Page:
Quantitative Radioiodine Treatment of Graves' Hyperthyroidism Using Different Intended Activities and the Same Weighting Factor
|Shiwei Sheng1, Yang Wang1, Maomei Ruan1, Tao Ying2 and Libo Chen1*|
|1Department of Nuclear Medicine, Shanghai Jiao Tong University Affiliated Sixth People’s Hospital, Shanghai 200233, People’s Republic of China|
|2Department of Ultrasound in Medicine, Shanghai Jiao Tong University Affiliated Sixth People’s Hospital, Shanghai 200233, P.R. China|
|Corresponding Author :||Libo Chen
Department of Nuclear Medicine
Shanghai Jiao Tong University Affiliated Sixth People’s Hospital
Shanghai 200233, People’s Republic of China
600 Yishan Road, Shanghai 200233, P.R. China
E-mail: [email protected]
|Received March 11, 2014; Accepted April 11, 2014; Published April 13, 2014|
|Citation: Sheng S, Wang Y, Ruan M, Ying T, Chen L (2014) Quantitative Radioiodine Treatment of Graves' Hyperthyroidism Using Different Intended Activities and the Same Weighting Factor. Thyroid Disorders Ther 3:157. doi:10.4172/2167-7948.1000157|
|Copyright: © 2014 Sheng S et al. This is an open-access article distributed under the terms of the Creative Commons Attribution License, which permits unrestricted use, distribution, and reproduction in any medium, provided the original author and source are credited.|
Context: There is little consensus on the most appropriate dose regimen for radioiodine treatment (RIT) of Graves’ hyperthyroidism (GH), and quantitative studies on the role of the efficacy-affecting parameters are lacking.
Objective: This prospective study was designed to evaluate the feasibility of quantitative RIT of GH using a modified formula, which took into account eight parameters associated with the outcome.
Design: A 1-year follow-up study of 205 GH patients was performed.
The administered activity of 131I was established using a formula,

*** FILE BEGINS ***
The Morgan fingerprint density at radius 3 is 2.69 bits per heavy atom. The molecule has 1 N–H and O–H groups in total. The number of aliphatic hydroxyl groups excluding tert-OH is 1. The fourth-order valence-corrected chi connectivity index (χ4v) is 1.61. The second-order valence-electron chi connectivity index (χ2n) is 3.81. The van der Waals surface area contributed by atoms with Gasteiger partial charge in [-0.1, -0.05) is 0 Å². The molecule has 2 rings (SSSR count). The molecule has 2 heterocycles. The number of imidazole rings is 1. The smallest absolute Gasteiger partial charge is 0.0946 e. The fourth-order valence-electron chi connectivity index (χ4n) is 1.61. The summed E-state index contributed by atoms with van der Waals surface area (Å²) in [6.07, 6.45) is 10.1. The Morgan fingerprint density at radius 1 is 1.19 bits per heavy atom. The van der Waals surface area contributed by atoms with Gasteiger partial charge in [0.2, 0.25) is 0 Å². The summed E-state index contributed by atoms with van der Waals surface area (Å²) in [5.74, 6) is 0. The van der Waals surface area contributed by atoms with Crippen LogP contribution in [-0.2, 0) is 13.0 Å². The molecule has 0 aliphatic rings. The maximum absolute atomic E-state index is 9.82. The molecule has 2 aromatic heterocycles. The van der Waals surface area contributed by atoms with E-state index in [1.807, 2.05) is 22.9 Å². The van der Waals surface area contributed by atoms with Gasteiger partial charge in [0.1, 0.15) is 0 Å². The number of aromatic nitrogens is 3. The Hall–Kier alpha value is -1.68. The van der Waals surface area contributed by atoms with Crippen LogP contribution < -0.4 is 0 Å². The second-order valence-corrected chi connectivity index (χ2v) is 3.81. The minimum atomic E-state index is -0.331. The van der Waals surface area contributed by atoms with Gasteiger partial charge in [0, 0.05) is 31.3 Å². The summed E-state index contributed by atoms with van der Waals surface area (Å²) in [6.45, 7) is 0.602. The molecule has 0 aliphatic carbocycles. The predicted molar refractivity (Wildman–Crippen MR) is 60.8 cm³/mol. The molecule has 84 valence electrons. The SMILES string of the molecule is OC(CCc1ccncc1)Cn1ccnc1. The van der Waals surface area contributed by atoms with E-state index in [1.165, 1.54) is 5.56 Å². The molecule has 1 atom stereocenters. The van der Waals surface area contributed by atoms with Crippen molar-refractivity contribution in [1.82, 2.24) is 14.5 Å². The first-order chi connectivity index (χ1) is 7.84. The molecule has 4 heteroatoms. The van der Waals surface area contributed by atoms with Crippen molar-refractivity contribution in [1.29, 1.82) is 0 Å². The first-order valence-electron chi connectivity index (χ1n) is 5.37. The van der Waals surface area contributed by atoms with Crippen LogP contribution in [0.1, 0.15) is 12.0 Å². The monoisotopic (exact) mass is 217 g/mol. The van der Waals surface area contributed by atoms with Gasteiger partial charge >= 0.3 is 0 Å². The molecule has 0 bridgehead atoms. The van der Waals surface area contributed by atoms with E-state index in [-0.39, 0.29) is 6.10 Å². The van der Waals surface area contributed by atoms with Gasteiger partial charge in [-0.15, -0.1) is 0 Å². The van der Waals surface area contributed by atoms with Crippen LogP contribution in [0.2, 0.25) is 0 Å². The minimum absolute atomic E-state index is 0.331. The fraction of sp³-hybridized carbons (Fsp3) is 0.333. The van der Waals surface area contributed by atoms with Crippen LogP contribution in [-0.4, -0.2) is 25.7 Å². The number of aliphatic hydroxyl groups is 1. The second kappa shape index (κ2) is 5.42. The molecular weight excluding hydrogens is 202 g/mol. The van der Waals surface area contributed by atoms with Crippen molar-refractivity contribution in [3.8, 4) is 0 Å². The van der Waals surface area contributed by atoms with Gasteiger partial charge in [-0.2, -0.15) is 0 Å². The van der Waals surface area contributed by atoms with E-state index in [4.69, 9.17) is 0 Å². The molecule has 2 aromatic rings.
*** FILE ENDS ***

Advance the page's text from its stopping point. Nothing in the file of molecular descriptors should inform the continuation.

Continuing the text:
Activity MBq = [(gland weight (g) ×in tended activity) (MBq/g) /Max uptake] (% )× (1 + X/30) in which the X represented the sum of the parameters, and the administered activity increased or decreased by 1/30 when each of the parameters was present or absent. The subjects were randomized into two groups according to the intended activity.
Results: No significant differences at baseline were noted between the two groups. The mean administered activity of 131I in 3.7 MBq/g group was significantly lower than that in 5.55 MBq/g group. One year after therapy, 77.6% patients were treated successfully, with 76.3% in the 3.7 MBq/g group (58.8% achieved euthyroidism, 17.5% became hypothyroid) and 78.7% in the 5.55 MBq/g group (38.9% achieved euthyroidism, 39.8% became hypothyroid). Hypothyroidism occurred earlier in the 5.55 MBq/g group with rates significantly higher than those in the 3.7 MBq/g group.
Conclusions: The modified formula seems feasible in the RIT of GH, which takes into account the quantification of efficacy-affecting parameters. The intended activity of 5.55 MBq/g may result in a higher rate of hypothyroidism and an earlier cure of hyperthyroidism than the activity of 3.7 MBq/g, which appears to be more favorable for maintaining euthyroidism.